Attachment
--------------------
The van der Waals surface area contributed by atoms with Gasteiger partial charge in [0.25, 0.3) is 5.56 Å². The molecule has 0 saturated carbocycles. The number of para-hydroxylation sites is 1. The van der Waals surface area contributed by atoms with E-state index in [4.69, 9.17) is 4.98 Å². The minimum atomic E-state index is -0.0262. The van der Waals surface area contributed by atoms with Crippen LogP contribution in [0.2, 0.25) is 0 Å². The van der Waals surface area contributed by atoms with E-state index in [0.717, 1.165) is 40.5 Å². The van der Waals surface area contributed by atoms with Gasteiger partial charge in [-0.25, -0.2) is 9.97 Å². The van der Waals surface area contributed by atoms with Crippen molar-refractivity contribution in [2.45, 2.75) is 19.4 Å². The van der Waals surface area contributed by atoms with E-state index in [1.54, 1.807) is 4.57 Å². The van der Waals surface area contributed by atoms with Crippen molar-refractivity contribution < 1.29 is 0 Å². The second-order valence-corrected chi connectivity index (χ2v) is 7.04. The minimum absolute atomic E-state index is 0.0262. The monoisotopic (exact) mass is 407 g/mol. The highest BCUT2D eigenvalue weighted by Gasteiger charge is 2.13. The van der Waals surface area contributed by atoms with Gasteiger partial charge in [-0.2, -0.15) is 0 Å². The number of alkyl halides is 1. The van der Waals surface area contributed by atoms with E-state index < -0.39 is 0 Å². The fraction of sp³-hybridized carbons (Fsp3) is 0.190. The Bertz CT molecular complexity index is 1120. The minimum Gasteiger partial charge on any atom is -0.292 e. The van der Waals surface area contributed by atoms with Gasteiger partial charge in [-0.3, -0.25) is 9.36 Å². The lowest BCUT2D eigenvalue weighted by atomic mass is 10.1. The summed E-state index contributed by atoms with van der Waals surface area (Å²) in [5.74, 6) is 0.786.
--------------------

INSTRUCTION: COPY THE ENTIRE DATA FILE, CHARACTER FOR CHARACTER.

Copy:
The van der Waals surface area contributed by atoms with Gasteiger partial charge in [0.25, 0.3) is 5.56 Å². The molecule has 0 saturated carbocycles. The number of para-hydroxylation sites is 1. The van der Waals surface area contributed by atoms with E-state index in [4.69, 9.17) is 4.98 Å². The minimum atomic E-state index is -0.0262. The van der Waals surface area contributed by atoms with Crippen LogP contribution in [0.2, 0.25) is 0 Å². The van der Waals surface area contributed by atoms with E-state index in [0.717, 1.165) is 40.5 Å². The van der Waals surface area contributed by atoms with Gasteiger partial charge in [-0.25, -0.2) is 9.97 Å². The van der Waals surface area contributed by atoms with Crippen molar-refractivity contribution in [2.45, 2.75) is 19.4 Å². The van der Waals surface area contributed by atoms with E-state index in [1.54, 1.807) is 4.57 Å². The van der Waals surface area contributed by atoms with Crippen molar-refractivity contribution < 1.29 is 0 Å². The second-order valence-corrected chi connectivity index (χ2v) is 7.04. The minimum absolute atomic E-state index is 0.0262. The monoisotopic (exact) mass is 407 g/mol. The highest BCUT2D eigenvalue weighted by Gasteiger charge is 2.13. The van der Waals surface area contributed by atoms with Gasteiger partial charge in [-0.2, -0.15) is 0 Å². The number of alkyl halides is 1. The van der Waals surface area contributed by atoms with E-state index < -0.39 is 0 Å². The fraction of sp³-hybridized carbons (Fsp3) is 0.190. The Bertz CT molecular complexity index is 1120. The minimum Gasteiger partial charge on any atom is -0.292 e. The van der Waals surface area contributed by atoms with Gasteiger partial charge in [-0.3, -0.25) is 9.36 Å². The lowest BCUT2D eigenvalue weighted by atomic mass is 10.1. The summed E-state index contributed by atoms with van der Waals surface area (Å²) in [5.74, 6) is 0.786.